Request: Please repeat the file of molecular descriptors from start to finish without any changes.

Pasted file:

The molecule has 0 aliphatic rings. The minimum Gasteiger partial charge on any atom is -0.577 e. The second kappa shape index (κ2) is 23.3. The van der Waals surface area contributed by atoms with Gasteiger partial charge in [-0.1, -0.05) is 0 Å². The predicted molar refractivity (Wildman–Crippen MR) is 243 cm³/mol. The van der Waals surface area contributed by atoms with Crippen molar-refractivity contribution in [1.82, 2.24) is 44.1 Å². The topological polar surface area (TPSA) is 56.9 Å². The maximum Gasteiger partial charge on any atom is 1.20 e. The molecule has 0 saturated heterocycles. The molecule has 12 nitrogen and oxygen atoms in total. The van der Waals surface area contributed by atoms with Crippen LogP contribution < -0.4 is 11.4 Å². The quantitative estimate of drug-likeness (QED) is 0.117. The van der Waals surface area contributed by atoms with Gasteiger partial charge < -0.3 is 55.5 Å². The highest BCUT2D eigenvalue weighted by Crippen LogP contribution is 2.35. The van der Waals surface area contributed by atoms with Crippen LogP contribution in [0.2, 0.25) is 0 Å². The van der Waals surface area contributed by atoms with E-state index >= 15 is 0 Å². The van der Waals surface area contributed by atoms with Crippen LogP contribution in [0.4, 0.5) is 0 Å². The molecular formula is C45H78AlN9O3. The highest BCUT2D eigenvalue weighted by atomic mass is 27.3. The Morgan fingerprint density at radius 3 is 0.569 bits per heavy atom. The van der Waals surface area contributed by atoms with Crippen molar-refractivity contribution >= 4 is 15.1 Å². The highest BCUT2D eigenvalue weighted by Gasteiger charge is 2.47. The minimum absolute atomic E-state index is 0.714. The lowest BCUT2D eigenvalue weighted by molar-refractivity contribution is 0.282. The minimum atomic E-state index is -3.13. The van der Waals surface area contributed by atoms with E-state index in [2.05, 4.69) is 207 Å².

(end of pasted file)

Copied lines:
The molecule has 0 aliphatic rings. The minimum Gasteiger partial charge on any atom is -0.577 e. The second kappa shape index (κ2) is 23.3. The van der Waals surface area contributed by atoms with Gasteiger partial charge in [-0.1, -0.05) is 0 Å². The predicted molar refractivity (Wildman–Crippen MR) is 243 cm³/mol. The van der Waals surface area contributed by atoms with Crippen molar-refractivity contribution in [1.82, 2.24) is 44.1 Å². The topological polar surface area (TPSA) is 56.9 Å². The maximum Gasteiger partial charge on any atom is 1.20 e. The molecule has 0 saturated heterocycles. The molecule has 12 nitrogen and oxygen atoms in total. The van der Waals surface area contributed by atoms with Crippen LogP contribution < -0.4 is 11.4 Å². The quantitative estimate of drug-likeness (QED) is 0.117. The van der Waals surface area contributed by atoms with Gasteiger partial charge < -0.3 is 55.5 Å². The highest BCUT2D eigenvalue weighted by Crippen LogP contribution is 2.35. The van der Waals surface area contributed by atoms with Crippen LogP contribution in [0.2, 0.25) is 0 Å². The van der Waals surface area contributed by atoms with E-state index >= 15 is 0 Å². The van der Waals surface area contributed by atoms with Crippen LogP contribution in [0.4, 0.5) is 0 Å². The molecular formula is C45H78AlN9O3. The highest BCUT2D eigenvalue weighted by atomic mass is 27.3. The Morgan fingerprint density at radius 3 is 0.569 bits per heavy atom. The van der Waals surface area contributed by atoms with Crippen molar-refractivity contribution >= 4 is 15.1 Å². The highest BCUT2D eigenvalue weighted by Gasteiger charge is 2.47. The minimum absolute atomic E-state index is 0.714. The lowest BCUT2D eigenvalue weighted by molar-refractivity contribution is 0.282. The minimum atomic E-state index is -3.13. The van der Waals surface area contributed by atoms with E-state index in [2.05, 4.69) is 207 Å².